Mildly Different is an exciting new film project which aims to shed light on what autism in women looks and feels like from an autistic perspective. Maura Campbell met up with Anna Czarska, Managing Director of Sticky Tape Productions, to find out more.
How did the idea for the film come about and what are you hoping to achieve through this project?
The film was inspired by my own experiences. I went through most of my life not knowing about my autism and believing there was something inherently wrong with me. This not only led to a great deal of inner turmoil, but it left me unable to communicate with others in a way that worked. Instead, I lost many important people in my life due to misunderstandings that could have more easily been resolved if I had the knowledge I do now to express why and how I am different.
I hope to promote both awareness and acceptance so that other autistic women do not have go through what I did.
What’s the significance of the title, Mildly Different?
The title, Mildly Different, refers to what a lot of autistic women experience where it is not initially apparent to the outside world that we are different so we are expected to behave the same as neurotypicals, which can be very damaging to us. Yet, at the same time, we are very different in how we absorb, process, and express information. So, it is like being between a rock and a hard place where we are so different, yet not different enough to be recognised as such. Mildly Different. This is not to be confused with “mild autism”. Our title is not referring to the severity of autism or to autism as a condition at all, actually. It is referring only to the strange state of in-between that we often find ourselves in.
Who is your target audience?
Our target audience is the autistic and synesthetic community – primarily women, though we hope that others on the spectrum will relate to our representation as well. We want to reach out to others in the mental health community also as we feel that this might help women who are struggling to perhaps consider autism as a possibility where they may not have previously due to the traditional, male-based research of the past. Lastly, we would like to reach the general populace in order to show them what autism is actually like for many of us, as there are many misconceptions.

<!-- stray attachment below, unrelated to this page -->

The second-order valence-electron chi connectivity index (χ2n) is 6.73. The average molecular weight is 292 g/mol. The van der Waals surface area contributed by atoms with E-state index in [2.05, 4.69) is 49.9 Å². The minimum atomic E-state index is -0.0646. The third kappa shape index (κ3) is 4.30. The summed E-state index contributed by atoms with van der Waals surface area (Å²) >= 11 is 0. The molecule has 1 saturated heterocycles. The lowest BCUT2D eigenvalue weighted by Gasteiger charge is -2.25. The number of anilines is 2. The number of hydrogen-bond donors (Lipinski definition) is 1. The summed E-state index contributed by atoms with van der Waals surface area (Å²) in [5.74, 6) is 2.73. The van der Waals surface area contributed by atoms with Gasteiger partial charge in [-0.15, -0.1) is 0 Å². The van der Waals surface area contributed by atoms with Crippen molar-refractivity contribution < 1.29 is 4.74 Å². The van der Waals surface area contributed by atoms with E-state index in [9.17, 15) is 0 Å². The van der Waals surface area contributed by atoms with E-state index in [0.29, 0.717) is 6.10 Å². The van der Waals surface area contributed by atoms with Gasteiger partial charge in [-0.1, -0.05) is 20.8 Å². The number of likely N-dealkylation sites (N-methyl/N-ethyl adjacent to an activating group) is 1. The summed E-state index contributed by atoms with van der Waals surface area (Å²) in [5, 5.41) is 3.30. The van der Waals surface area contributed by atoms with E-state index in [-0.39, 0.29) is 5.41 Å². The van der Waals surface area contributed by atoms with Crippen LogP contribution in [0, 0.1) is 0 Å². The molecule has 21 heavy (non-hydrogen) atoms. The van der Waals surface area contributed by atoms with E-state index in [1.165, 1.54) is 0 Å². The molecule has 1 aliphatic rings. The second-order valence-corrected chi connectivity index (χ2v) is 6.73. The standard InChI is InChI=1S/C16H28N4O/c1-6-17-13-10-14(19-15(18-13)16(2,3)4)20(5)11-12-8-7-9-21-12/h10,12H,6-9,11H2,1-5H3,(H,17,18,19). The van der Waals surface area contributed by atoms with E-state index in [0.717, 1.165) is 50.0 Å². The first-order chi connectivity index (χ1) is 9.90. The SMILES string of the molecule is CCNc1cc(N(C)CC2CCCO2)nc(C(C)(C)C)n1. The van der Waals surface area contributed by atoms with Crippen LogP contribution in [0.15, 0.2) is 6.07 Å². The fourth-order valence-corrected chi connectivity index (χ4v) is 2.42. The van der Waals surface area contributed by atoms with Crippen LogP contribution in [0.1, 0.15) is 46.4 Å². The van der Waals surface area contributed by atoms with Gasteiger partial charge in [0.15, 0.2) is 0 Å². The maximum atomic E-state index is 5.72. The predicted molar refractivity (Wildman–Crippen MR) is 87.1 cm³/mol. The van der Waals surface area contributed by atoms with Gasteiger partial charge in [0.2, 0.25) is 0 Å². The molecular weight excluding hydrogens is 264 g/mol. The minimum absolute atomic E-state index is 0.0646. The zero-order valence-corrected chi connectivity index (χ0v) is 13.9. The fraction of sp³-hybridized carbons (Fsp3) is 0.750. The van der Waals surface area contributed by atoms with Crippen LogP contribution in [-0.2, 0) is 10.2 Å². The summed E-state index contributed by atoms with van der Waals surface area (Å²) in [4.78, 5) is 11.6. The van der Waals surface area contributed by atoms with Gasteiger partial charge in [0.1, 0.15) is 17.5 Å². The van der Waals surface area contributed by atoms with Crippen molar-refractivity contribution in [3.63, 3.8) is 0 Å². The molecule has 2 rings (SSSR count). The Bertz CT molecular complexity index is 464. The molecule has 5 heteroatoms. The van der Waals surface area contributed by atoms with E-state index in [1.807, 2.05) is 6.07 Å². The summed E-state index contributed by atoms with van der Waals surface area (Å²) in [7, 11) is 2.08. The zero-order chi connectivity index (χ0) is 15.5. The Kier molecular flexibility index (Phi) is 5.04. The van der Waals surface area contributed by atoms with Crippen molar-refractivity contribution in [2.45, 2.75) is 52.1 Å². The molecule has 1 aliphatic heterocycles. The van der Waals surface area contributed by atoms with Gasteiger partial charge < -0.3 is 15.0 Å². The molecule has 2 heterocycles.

There are indeed! How do you feel about how autism has been represented in the media in the past, and autism in women in particular?
I haven’t seen autistic women being represented by the media in a direct way. Most characters who might fit the profile are never actually confirmed to be an autistic character and therefore those in the audience who are not familiar with autism would not pick up the correlation. In order to bring more acceptance and understanding of autism into society, media needs to be open and proud of our female neurodivergent characters.
When did you discover you were autistic and what difference did that knowledge make to you?
I had an inkling 6 years ago but all of the information I found was primarily male-focused and so I dismissed my theories. However, about 2 years ago someone on the spectrum suggested that I was autistic. I started to really dig into research on female representation and the differences between autistic males versus females. I was amazed at how much the descriptions sounded like me and I started talking to other autistic women. Eventually, I got an official diagnosis – though getting an assessment was not an easy task for an adult, something I strongly believe needs to be remedied.